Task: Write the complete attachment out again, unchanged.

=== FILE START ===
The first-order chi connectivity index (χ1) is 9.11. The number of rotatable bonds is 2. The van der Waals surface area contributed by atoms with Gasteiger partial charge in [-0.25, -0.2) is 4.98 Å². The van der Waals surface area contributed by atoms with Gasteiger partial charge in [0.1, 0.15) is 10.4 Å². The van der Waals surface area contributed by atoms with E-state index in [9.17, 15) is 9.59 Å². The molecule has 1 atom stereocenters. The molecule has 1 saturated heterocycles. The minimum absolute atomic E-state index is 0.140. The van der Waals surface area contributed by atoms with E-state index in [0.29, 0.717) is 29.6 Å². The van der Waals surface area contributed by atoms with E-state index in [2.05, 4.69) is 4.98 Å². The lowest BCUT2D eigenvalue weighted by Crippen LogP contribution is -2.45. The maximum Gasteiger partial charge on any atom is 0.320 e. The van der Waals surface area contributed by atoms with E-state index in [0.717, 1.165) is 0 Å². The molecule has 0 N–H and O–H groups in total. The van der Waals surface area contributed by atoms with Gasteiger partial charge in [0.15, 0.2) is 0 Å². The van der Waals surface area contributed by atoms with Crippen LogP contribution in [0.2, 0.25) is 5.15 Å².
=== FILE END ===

The first-order chi connectivity index (χ1) is 9.11. The number of rotatable bonds is 2. The van der Waals surface area contributed by atoms with Gasteiger partial charge in [-0.25, -0.2) is 4.98 Å². The van der Waals surface area contributed by atoms with Gasteiger partial charge in [0.1, 0.15) is 10.4 Å². The van der Waals surface area contributed by atoms with E-state index in [9.17, 15) is 9.59 Å². The molecule has 1 atom stereocenters. The molecule has 1 saturated heterocycles. The minimum absolute atomic E-state index is 0.140. The van der Waals surface area contributed by atoms with E-state index in [0.29, 0.717) is 29.6 Å². The van der Waals surface area contributed by atoms with E-state index in [2.05, 4.69) is 4.98 Å². The lowest BCUT2D eigenvalue weighted by Crippen LogP contribution is -2.45. The maximum Gasteiger partial charge on any atom is 0.320 e. The van der Waals surface area contributed by atoms with E-state index in [0.717, 1.165) is 0 Å². The molecule has 0 N–H and O–H groups in total. The van der Waals surface area contributed by atoms with Gasteiger partial charge in [0.15, 0.2) is 0 Å². The van der Waals surface area contributed by atoms with Crippen LogP contribution in [0.2, 0.25) is 5.15 Å².